According to the United Nations Office on Drugs and Crime, financial services companies globally are penalized to the extent of USD 35 Billion annually for non-compliance. This despite ~USD 100 Billion being spent every year on financial crime compliance
Intelligent segmentation of people and behaviors holds the key to positive Anti-money Laundering (AML) and Know Your Customer (KYC) outcomes – which goes beyond mere customer knowledge or information
Artificial Intelligence (AI) and Machine Learning (ML) make this possible with minimal impact to existing systems – at both speed and scale
USD 4.38 Trillion or 5 percent of the global GDP. This, according to the United Nations Office on Drugs and Crime, is the amount of money that is laundered annually. This office further estimates that while globally the financial system spends close to USD 100 Billion a year on compliance (and USD 15-20 Billion on enterprise software and analytics), companies are still penalized to the extent of USD 35 Billion for non-compliance.
In an ever-changing landscape of financial fraud, money laundering has constantly evolved to remain under the radar of detection. Traditional rule-based and statistical approaches have proved inadequate, slow, laborious and expensive. The crucial need is for newer approaches to detection, and newer tools, technologies and practices.
The key to attacking the Anti-money Laundering (AML) menace lies in intelligent segmentation across its lifecycle. This goes beyond mere customer knowledge or information – and certainly beyond the diligence level. This is where Artificial Intelligence (AI) and Machine Learning (ML) play a vital role. When layered over trusted data from different sources, they can effectively streamline and increase the visibility on risks, based on behaviors through the Know Your Customer (KYC) / AML lifecycle.
At the onboarding level, AI and ML add immense value to the KYC process. For example, image recognition features can verify if the documents match by scanning various sources to evaluate a customer’s KYC risk score. Customer data that is extracted can be seamlessly transferred into customer onboarding systems. A self-learning solution can create dynamic questionnaires that adapt to customers’ responses and map them to intelligence gathered from other sources. Additionally, based on the mapping, chatbots can be deployed to seek additional KYC documents. Such robust automation enhances process effectiveness and achieves significant cost savings.
At the operational level, the combination of Robotic Process Automation (RPA), Natural Language Processing (NLP) and cognitive computing is a potent positive factor. Sophisticated clustering techniques, for example, can group individuals by multiple parameters for highly reliable KYC risk assessment. This information can be leveraged to screen diverse money laundering risk signals, match true identities, identify complex money laundering patterns and provide early alerts.
AI and ML solutions can also conduct real-time analysis on transactions, their history and on multiple unstructured data sources. This will unearth opaque links between entities, and offer a host of cryptic money laundering clues (such as SWIFT messages, and anomalies in invoices and addresses) to more effectively identify Ultimate Beneficial Owners (UBOs) and Politically Exposed Persons (PEPs).
Constructing behavior archetypes and re-classifying risk ratings thus become possible with speed and accuracy. Embedding predictive behavior analytics can enable the capture of a larger number of risk signals, while self-learning models can lead to real-time transaction monitoring.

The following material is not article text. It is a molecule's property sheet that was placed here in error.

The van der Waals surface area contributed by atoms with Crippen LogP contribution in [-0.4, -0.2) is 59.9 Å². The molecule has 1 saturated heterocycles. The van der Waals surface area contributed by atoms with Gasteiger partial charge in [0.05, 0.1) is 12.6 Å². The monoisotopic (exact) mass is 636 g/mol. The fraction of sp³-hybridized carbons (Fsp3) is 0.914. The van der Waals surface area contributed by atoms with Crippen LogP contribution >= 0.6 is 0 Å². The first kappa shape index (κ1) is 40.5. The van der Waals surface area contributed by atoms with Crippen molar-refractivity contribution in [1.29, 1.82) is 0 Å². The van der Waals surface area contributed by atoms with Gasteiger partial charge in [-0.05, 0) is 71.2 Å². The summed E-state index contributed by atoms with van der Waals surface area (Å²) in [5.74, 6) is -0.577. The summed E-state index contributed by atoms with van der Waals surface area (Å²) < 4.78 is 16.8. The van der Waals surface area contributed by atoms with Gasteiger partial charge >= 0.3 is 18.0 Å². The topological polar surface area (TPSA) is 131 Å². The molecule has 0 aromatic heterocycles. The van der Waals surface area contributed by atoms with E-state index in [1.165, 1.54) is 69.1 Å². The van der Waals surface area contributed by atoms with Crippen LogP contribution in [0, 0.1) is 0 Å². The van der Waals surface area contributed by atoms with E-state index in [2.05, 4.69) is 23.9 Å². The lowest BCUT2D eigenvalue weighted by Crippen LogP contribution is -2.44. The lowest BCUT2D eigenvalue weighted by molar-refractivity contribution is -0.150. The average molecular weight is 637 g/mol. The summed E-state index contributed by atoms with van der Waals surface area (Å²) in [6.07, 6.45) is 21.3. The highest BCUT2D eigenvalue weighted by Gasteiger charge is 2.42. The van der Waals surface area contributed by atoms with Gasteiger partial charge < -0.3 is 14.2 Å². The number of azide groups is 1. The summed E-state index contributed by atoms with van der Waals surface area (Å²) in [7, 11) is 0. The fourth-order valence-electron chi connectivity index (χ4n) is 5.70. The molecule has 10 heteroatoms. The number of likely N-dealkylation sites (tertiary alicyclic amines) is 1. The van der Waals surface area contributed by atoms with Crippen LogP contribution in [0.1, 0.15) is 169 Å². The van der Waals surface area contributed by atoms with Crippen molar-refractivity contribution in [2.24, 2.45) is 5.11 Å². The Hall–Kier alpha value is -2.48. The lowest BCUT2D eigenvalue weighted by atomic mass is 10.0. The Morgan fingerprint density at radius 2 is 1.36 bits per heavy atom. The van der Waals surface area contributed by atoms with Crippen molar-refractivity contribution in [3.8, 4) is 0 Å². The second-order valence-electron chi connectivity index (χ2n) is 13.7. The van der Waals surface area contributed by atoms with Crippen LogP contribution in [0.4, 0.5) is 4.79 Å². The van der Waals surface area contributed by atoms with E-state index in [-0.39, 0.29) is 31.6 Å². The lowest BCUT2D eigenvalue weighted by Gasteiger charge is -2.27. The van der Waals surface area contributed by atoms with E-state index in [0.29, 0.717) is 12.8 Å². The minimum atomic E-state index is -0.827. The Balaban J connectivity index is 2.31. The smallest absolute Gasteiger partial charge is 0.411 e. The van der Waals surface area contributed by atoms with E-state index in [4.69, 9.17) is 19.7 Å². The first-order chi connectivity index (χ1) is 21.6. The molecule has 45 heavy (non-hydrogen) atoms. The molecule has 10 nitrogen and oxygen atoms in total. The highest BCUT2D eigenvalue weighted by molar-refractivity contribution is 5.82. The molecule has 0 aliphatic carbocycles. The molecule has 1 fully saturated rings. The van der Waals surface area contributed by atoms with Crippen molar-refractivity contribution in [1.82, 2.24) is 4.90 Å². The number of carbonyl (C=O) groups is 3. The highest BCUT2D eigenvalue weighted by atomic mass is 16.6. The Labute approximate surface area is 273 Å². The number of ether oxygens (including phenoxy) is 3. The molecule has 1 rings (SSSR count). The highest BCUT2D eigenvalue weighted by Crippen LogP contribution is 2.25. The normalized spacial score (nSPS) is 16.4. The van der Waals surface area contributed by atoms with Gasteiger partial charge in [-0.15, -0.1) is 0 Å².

At the reporting level, AI and ML solutions demonstrate continuous learning to constantly identify and map dynamic alert models based on behaviors. Be it rogue employees, insider trading, benchmark rigging, or other forms of market manipulation, they can analyze entire trading portfolios in real-time to compare transaction behaviors and patterns. This will reveal the trader’s intent – present and future – to commit fraud and market abuse. By leveraging NLP and cognitive capabilities, banks and Financial Institutions (FIs) can also automatically seek, analyze and implement regulatory changes and revisions.
RPA and ML features have the ability to proactively map amendments with products, services and processes to generate relevant workflows. For example, a leading Australian bank piloted an NLP-based AI solution that converted 1.5 million paragraphs of regulatory content with an incredible accuracy level of 95 percent into action points for compliance – in just two weeks.
Additionally, AI and ML enable banks and FIs to create dynamic dashboards of scenario analysis for tax forecasting and reporting – and even propose the right tax strategies. They can bring greater transparency and accountability in data aggregation, analysis and reconciliation, thereby ensuring better compliance.
Intelligent segmentation of people and behaviors holds the key to positive AML and KYC outcomes. It achieves better detection of both intent and action. It also enables more effective benchmarks in rules and thresholds. AI and ML make this possible with minimal impact to existing systems – at both speed and scale. The bonus is that they get smarter with time. Above all, the transparency offered by these technologies make them totally compatible with compliance requirements to significantly slash penalty costs. Little wonder AI and ML solutions have got the ‘thumbs up’ from both regulators, banks and FIs.
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29 October 2019
Finance and Accounting
05 December 2023
Insurance; WNS Triange
30 March 2023